Pernambuco wood, for instance, which is used to make bows, is a protected substance that does not require a permit. Otherwise, the BSO would have to apply for 30 additional permits, Cain said. Mother of pearl, monitor lizard, shark skin, ebony or rosewoods from outside of Brazil also do not require permits outside of special circumstances.

Permitting process

To satisfy regulators, the permits often consist of a bill of sale and an affidavit testifying that the instrument was crafted and purchased legally. One way to prove this is by proving an instrument was made and sometimes repaired before the regulations were established.

“An instrument can have a lifespan of hundreds of years,” said Noonan. “The older the instrument, the easier it is to satisfy the legally crafted part.”

As it prepared for its trip, the BSO hired Christopher Germain, a luthier from Philadelphia, to evaluate an instrument’s age and identify any endangered materials in its composition, said Cain. Germain, who stumbled into assessing orchestral instruments after 30 years of making and repairing string instruments, signed an affidavit as part of each evaluation.

Germain’s evaluation of Coombs’ bassoon only took a few minutes. The luthier quickly identified ivory in the bell but Coombs could prove his instrument was made in Germany in 1920, more than 50 years before the ivory restrictions began.

His bassoon will travel with his proof of purchase and Germain’s description of composition to prove to customs officials that it was constructed legally.

Ports to concert halls

Once a permit has been obtained – about a six-week process – instruments have to be inspected at every port coming and going. Orchestras touring internationally also can only go through ports where U.S. Fish and Wildlife employees are stationed to check instruments.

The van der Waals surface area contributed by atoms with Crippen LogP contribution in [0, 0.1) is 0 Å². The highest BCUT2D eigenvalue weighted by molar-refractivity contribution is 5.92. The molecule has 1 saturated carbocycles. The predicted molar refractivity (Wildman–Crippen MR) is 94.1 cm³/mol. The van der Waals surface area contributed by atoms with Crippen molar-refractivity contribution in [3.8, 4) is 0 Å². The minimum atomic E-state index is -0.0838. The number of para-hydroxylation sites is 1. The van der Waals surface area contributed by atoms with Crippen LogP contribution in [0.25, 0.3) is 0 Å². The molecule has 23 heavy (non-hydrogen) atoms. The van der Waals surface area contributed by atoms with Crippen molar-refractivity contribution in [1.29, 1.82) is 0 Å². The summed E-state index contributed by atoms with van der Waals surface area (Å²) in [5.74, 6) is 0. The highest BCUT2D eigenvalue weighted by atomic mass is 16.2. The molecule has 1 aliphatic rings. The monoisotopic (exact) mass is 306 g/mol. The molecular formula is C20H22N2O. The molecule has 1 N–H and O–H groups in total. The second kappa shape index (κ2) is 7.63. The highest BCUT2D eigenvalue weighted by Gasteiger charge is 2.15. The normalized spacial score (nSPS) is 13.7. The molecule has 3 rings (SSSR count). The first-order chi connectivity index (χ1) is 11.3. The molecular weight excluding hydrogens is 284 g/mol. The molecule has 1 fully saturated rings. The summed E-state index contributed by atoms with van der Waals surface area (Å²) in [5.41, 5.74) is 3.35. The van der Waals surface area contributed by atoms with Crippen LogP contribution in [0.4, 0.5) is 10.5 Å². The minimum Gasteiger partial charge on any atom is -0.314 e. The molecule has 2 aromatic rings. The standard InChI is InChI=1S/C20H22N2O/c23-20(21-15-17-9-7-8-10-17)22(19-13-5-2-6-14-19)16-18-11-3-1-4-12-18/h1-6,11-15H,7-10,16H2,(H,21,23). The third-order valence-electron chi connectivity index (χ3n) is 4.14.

“Because these ports are limited, it could mean a greater expense to reorient an orchestra to a different port,” Noonan said.

Some musicians might try to alter their instruments and replace their endangered parts with synthetic substitutes. In preparing for the BSO’s tour, several bassoonists were considering removing the ivory from the bells of their instruments and replacing it with a plastic, Coombs said. But most musicians would never consider altering their instruments – and not just because of a potential change in sound, Noonan said.

“Musicians make huge financial investments in their instruments and often count on their resale for their retirement,” Noonan said. “They want to be able to leave a country and come back in with the same instrument.”

Coombs purchased his bassoon for $35,000 and his contrabassoon for nearly $50,000. Just a bow alone can be as much as $20,000, he said.

“Bassoons are very complicated musically, it’s nearly impossible to make two exactly the same,” Coombs said. “You learn the familiarities of that instrument for months or years. Any professional instrumentalist can’t just switch if they want to sound their best.”


To purchase a reprint of this article, contact reprints@thedailyrecord.com.